Statistical heterogeneity between the studies was assessed using the Q statistic for effect size and the chi-squared statistic for ORs. Studies of pharmacotherapy and psychotherapy were analysed separately. Differences between the effect sizes for pharmacotherapy and psychotherapy were assessed by examining the degree of overlap of CIs and using the binomial effect size display in which the proportion of patients in each treatment group with above-average improvement was calculated. Pharmacotherapy studies were grouped according to drug class, while psychotherapy studies were subdivided into CBT and other psychotherapies and individual and group treatments, and these subgroups were also analysed separately. Meta-regression was used to examine the influence of various variables on the results: treatment, type of medical condition, in-patient, comorbidity of all patients, treatment duration, mean age, percentage of females, random assignment, blinding of the outcome assessors and intention-to-treat analysis.

Results of the review

Eighty-nine studies (5,328 patients) were included in the review.

Seventy-nine studies were randomised controlled trials. Seventy-three studies used blinded or masked outcome assessors. Forty-eight studies used intention-to-treat analysis.

Treatment response.

The pooled OR for all studies was 2.30 (95% CI: 2.01, 2.63; 59 subgroups). The pooled OR was 2.24 (95% CI: 1.93, 2.59; 43 subgroups) for all pharmacotherapy studies and 2.63 (95% CI: 1.90, 3.64; 16 subgroups) for all psychotherapy studies. For studies using different classes of pharmacotherapy, the pooled ORs were as follows: SSRIs, 1.83 (95% CI: 1.54, 2.18; 16 subgroups); TCAs, 4.54 (95% CI: 3.06, 6.74; 14 subgroups); MAO-Is, 9.47 (95% CI: 3.44, 25.31; 2 subgroups); other, 2.46 (95% CI: 1.66, 3.66; 11 subgroups). For studies of CBT the pooled OR was 2.77 (95% CI: 1.97, 3.89; 13 subgroups), and for other forms of psychotherapy it was 1.71 (95% CI: 0.63, 4.65; 93 subgroups). No statistically significant heterogeneity was detected except in the analysis of other forms of psychotherapy.

Remission.

The pooled OR was 2.03 (95% CI: 1.67, 2.46; 22 subgroups) for all pharmacotherapy studies and 2.47 (95% CI: 1.76, 3.47; 14 subgroups) for all psychotherapy studies. No statistically significant heterogeneity was detected.

Clinician-rated depression.

The pooled effect size for all studies was -0.80 (95% CI: -0.90, -0.69; 112 subgroups). The pooled effect size was -0.69 (95% CI: -0.81, 0.57; 77 subgroups) for all pharmacotherapy studies and -1.09 (95% CI: -1.26, -0.91; 35 subgroups) for all psychotherapy studies. For studies using different classes of pharmacotherapy, the pooled effect sizes were as follows: SSRIs, 0.48 (95% CI: -0.66, -0.30; 21 subgroups); TCAs, -0.93 (95% CI: -1.21, -0.65; 22 subgroups); MAO-Is, -0.79 (95% CI: -1.07, 0.51; 6 subgroups); other, -0.72 (95% CI: -0.95, -0.48; 28 subgroups). For studies of CBT the pooled effect size was -1.22 (95% CI: -1.42, -1.03; 26 subgroups), and for other forms of psychotherapy it was -0.75 (95% CI: -1.01, -0.49; 9 subgroups). Statistically significant heterogeneity between studies was found for all analyses with the exception of CBT and other psychotherapies.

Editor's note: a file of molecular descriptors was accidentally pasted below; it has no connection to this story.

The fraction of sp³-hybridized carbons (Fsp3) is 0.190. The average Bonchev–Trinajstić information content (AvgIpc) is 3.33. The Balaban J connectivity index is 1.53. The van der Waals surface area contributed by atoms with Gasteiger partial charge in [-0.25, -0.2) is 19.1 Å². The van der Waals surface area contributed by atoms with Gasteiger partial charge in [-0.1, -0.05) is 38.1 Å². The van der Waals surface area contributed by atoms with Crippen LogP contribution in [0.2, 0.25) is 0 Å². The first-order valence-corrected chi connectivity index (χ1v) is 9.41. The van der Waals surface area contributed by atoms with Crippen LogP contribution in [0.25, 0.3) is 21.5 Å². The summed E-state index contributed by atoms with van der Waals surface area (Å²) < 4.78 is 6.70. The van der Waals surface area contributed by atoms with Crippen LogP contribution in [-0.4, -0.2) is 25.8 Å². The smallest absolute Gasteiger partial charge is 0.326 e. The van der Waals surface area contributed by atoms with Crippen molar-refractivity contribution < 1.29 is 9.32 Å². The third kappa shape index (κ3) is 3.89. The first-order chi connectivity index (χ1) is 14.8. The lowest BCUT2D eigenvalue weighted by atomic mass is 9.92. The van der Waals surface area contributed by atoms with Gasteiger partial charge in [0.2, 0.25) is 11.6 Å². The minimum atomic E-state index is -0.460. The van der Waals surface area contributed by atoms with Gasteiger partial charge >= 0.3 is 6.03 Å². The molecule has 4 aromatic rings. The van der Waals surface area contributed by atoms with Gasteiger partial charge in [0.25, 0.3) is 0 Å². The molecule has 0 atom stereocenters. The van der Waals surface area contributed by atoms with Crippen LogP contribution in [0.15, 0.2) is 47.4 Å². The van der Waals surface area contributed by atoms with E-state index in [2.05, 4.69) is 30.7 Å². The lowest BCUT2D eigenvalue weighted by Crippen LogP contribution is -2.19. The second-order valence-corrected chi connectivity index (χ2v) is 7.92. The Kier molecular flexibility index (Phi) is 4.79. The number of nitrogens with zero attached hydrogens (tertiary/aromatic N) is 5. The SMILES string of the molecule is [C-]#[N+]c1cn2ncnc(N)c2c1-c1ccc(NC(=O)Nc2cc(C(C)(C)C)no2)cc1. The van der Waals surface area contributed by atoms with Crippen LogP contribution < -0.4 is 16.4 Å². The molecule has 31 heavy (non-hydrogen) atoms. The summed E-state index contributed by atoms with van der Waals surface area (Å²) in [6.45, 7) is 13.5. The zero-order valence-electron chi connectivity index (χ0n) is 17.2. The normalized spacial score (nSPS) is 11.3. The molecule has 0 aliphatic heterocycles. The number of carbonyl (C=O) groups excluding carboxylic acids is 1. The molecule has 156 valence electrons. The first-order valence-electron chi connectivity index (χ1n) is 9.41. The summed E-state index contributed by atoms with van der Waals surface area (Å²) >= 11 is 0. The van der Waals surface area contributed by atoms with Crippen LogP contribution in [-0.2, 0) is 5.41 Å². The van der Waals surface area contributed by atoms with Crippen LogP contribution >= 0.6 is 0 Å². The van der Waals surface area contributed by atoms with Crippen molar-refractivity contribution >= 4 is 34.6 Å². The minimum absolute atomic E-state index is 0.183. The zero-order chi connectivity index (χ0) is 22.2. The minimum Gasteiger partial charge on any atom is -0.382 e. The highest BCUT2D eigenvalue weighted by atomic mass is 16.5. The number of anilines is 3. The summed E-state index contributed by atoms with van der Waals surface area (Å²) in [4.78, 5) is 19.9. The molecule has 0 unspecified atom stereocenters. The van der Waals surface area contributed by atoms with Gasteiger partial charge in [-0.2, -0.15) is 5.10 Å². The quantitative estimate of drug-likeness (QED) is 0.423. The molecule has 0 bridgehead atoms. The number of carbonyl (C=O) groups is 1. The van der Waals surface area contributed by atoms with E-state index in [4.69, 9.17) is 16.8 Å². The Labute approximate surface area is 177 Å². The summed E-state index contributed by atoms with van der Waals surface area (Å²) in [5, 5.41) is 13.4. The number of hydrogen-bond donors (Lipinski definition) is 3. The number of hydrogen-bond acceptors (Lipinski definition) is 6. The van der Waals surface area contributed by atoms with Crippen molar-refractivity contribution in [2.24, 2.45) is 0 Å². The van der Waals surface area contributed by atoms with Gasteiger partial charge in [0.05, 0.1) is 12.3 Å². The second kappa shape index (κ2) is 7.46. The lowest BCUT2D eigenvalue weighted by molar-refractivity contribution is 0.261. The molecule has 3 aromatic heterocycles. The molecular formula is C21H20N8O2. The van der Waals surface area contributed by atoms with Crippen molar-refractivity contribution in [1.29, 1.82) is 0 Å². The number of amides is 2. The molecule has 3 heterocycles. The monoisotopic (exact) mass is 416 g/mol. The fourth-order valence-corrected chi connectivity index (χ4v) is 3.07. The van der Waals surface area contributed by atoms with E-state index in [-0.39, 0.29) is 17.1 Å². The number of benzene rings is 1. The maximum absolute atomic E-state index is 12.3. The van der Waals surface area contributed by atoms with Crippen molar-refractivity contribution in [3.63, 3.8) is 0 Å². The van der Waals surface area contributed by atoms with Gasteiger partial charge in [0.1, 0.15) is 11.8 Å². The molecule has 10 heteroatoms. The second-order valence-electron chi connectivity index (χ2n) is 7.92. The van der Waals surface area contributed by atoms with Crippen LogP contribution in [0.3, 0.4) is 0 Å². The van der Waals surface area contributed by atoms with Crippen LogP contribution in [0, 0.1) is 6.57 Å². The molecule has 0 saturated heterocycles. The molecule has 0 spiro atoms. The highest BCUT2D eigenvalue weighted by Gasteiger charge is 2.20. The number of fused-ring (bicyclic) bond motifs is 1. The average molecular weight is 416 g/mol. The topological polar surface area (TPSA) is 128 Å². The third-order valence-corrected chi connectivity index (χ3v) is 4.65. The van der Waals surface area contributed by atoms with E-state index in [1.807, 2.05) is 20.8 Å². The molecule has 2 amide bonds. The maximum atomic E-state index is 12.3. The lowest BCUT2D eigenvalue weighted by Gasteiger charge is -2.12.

Self-rated depression.

The pooled effect size for all studies was -0.76 (95% CI: -0.87, -0.64; 80 subgroups). The pooled effect size was -0.62 (95% CI: -0.79, 0.45; 28 subgroups) for all pharmacotherapy studies and -0.83 (95% CI: -0.98, -0.69; 52 subgroups) for all psychotherapy studies. For studies using different classes of pharmacotherapy, the effect sizes were as follows: SSRIs, 0.22 (95% CI: -0.35, -0.10; 4 subgroups); TCAs, -0.83 (95% CI: -1.20, -0.46; 10 subgroups); MAO-Is, -0.80 (95% CI: -1.19, 0.40; 3 subgroups); other, -0.67 (95% CI: -0.97, -0.37; 11 subgroups). For studies of CBT the effect size was -0.88 (95% CI: -1.05, -0.71; 40 subgroups), and for other forms of psychotherapy it was -0.69 (95% CI: -0.95, -0.42; 12 subgroups). Statistically significant heterogeneity between studies was found for all analyses with the exception of SSRIs, MAO-Is and other psychotherapies.

Pooled effect sizes for studies of major depression and for those including patients with minor depression or dysthymia were also calculated.

Clinician-rated depression. Treatment significantly improved effect sizes for clinician-rated depression compared with control for all studies (d -0.80, 95% CI: -0.90, -0.69, p<0.001; 112 subgroups), for pharmacotherapy studies (d -0.69, 95% CI: -0.81, -0.57, p<0.001; 77 subgroups) and for psychotherapy studies (d -1.09, 95% CI: -1.26, -0.91, p<0.001; 35 subgroups). Psychotherapy treatment showed larger effect sizes than pharmacological interventions (non-overlapping 95% CIs and above average improvement reported in 72.4% receiving psychotherapy versus 66.3% receiving pharmacotherapy). Control groups receiving medication reported greater improvements than psychotherapy groups (d = -0.91 versus d = -0.33).

Self-rated depression. Treatment significantly improved effect sizes for self-rated depression compared with control for all studies (d -0.76, 95% CI: -0.87, -0.64, p<0.001; 80 subgroups), for pharmacotherapy studies (d -0.62, 95% CI: -0.79, -0.45, p<0.001; 28 subgroups) and for psychotherapy studies (d -0.83, 95% CI: -0.98, -0.69, p<0.001; 52 subgroups). Psychotherapy and pharmacotherapy showed similar treatment effect (above average improvement reported in 69.2% receiving psychotherapy versus 64.8% receiving pharmacotherapy). Statistically significant heterogeneity was detected for all these analyses.